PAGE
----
Last week in comics (11-26-09)

This week in Comics (11-26-09)

Well if you were wondering where the books comic reviews for last week, here they are. I was swamped with big projects and Thanksgiving times, as well as hanging out with my San Diego friends who I rarely get to see anymore, however I still owe my reviews for last week’s comics.

Chew #6

Written by John Layman
Art by Rob Guillory

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The best indie book around is back for a new arc. Just like the previous 5 issues, Chew is still awesome. Tony Chew is back in the service of the FDA as they track down more contraband chicken, except now he is back with a new prosthetic ear (that doesn’t match his skin tone) after his last encounter with Agent Savoy. This book is great even if the plot is on the wacky side. The best thing you get out of it is the emotional response you get from reading it. You will laugh at the racist jokes, and you will cringe when you see Tony’s surprise in the bank vault. The first 5 issues just came out in a collected edition and it’s only $10 so if you haven’t jumped on board with Chew you better start now.

9/10

Criminal: The Sinners #2

Written by Ed Brubaker
Art by Sean Phillips

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Tracy Lawless, professional hitman, or babysitter to spoiled mafia boss’s daughters. Ed Brubaker is back in the game of producing all A grade material and I couldn’t be happier. Tracy Is struggling with himself to find a mysterious murderer who is causing problems for his boss, but does Tracy have it in him to murder a murderer? Meanwhile goons for the US government are hot a Tracy’s trail for being a deserter during the war. I am liking the direction that Criminal is taking by exploring Tracy’s past and having come back to haunt him, but that’s what Brubaker does best. If Criminal had a little more action and a few more crazy twists if would be perfect, then the main character would have to change his name to Tracy “Flawless”. Hahaha, (Not a good time for bad jokes?)

9/10

Ultimate Comics Avengers #4

Written by Mark Millar
Art by Chris Pacheco

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Captain America vs. Gregory Stark’s Avengers, a battle 1 month in the making (seems like forever). Cap is still on the run from the law as he searching for his long lost Nazi warlord son the Red Skull. Now the Avengers have finally caught up with Cap and they have plans to bring him in. So we have action, action and more action. We see Cap fight against War Machine, and then against the greatest monster of all time NERD HULK!!! If there is one thing that I have to give Mark Millar credit for, it’s his creativity with violence; Nerd Hulk never saw that coming. This issue focuses mainly on hero vs. hero, but rest assured the Red Skull/A.I.M. evil plot is developing. So read this issue and have a good action book to count on.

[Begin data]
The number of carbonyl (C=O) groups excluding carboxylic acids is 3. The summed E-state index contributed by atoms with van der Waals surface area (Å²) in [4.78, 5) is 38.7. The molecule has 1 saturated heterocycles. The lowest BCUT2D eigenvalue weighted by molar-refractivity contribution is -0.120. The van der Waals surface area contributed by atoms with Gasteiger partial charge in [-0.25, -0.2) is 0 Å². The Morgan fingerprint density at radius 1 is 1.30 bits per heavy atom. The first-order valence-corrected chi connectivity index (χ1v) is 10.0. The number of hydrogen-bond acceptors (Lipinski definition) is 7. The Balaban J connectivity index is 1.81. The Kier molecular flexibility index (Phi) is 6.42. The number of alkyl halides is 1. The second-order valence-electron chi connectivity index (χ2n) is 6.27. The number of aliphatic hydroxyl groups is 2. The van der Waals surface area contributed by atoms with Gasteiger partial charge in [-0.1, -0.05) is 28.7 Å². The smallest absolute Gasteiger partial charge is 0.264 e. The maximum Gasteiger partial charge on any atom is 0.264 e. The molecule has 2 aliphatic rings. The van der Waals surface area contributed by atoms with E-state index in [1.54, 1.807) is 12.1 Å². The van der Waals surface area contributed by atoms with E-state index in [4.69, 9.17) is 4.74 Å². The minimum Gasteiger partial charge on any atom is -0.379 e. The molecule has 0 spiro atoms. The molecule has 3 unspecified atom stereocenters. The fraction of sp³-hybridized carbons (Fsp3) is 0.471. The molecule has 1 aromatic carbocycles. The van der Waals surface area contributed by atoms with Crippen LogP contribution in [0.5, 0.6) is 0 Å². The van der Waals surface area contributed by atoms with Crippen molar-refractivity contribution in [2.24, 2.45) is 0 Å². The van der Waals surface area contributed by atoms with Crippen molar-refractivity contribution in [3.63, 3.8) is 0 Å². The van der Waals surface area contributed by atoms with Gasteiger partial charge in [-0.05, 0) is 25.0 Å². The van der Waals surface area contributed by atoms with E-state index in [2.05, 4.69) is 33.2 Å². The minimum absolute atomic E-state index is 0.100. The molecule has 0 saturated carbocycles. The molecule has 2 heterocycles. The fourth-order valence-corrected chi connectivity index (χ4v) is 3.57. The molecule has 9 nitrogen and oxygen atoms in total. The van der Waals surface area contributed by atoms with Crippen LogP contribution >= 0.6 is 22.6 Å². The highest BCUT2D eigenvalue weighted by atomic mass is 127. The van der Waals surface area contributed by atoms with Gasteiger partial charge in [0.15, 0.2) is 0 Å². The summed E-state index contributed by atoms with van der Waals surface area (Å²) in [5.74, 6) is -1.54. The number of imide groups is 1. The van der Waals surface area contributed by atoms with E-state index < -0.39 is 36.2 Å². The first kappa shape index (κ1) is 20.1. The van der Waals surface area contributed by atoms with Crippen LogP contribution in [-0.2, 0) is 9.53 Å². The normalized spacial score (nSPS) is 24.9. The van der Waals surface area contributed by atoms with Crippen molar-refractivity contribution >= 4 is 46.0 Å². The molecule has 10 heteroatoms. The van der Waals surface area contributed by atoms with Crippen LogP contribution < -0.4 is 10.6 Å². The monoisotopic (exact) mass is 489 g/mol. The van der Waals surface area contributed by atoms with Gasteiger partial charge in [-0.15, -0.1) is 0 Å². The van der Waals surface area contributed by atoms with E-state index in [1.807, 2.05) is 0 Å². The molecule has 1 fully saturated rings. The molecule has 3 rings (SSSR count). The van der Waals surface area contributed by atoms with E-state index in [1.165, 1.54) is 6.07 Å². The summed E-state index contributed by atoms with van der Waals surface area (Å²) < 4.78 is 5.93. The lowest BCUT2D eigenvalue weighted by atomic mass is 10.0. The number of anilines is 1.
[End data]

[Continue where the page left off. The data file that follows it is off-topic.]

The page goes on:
9/10

Invincible Iron Man #20

Written by Matt Fraction
Art by Salvatore Larroca

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There’s some good news and some bad news with this issue. The good news is that World’s Most Wanted the longest and most drawn out storyline short of Dark Reign has finally ended. The bad news is that you are now paying $1 more for Invincible Iron Man. Now Tony Stark lies comatose, while his friends seek to revive him from his incapacitated state. Our story takes an interesting twist as we peer into the “disassembled” mind of Tony Stark to find him digging for unknown clues in the desert alongside his deceased parents. I like this little twist of Tony Stark becoming a figurative humpty dumpty trying to put his mind and his life back together again. There is a mystery element that we find in this issue, but we certainly won’t find out what it is until the later issues of this saga. The strengths and weaknesses if this issue remains the same as the earlier ones, Larroca makes Osborn look way too young, and as usual the book is solid 8 out of 10. Invincible Iron Man is dependable but it still needs that little push to be great.

8/10

New Avengers #59

Written by Brian Michael Bendis
Art by Stuart Immonen

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7/10

Secret Warriors #10

Written by Jonathan Hickman
Art by Alessandro Vitti

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This is one of those issues where you need to have a little background for. Phobias is having an inauguration into godhood, and all the gods are there from Thor, to Hercules, to the Asgardians and people who really should not be in this room being civil with one another. But dear old dad Ares is at his son’s side to see if the other gods allow Phobias to ascend into godhood. The background that I was missing out on comes from Ares: God of War storyline from Mike Oeming, so if you read that saga then this issue will connect more with you than it did with me.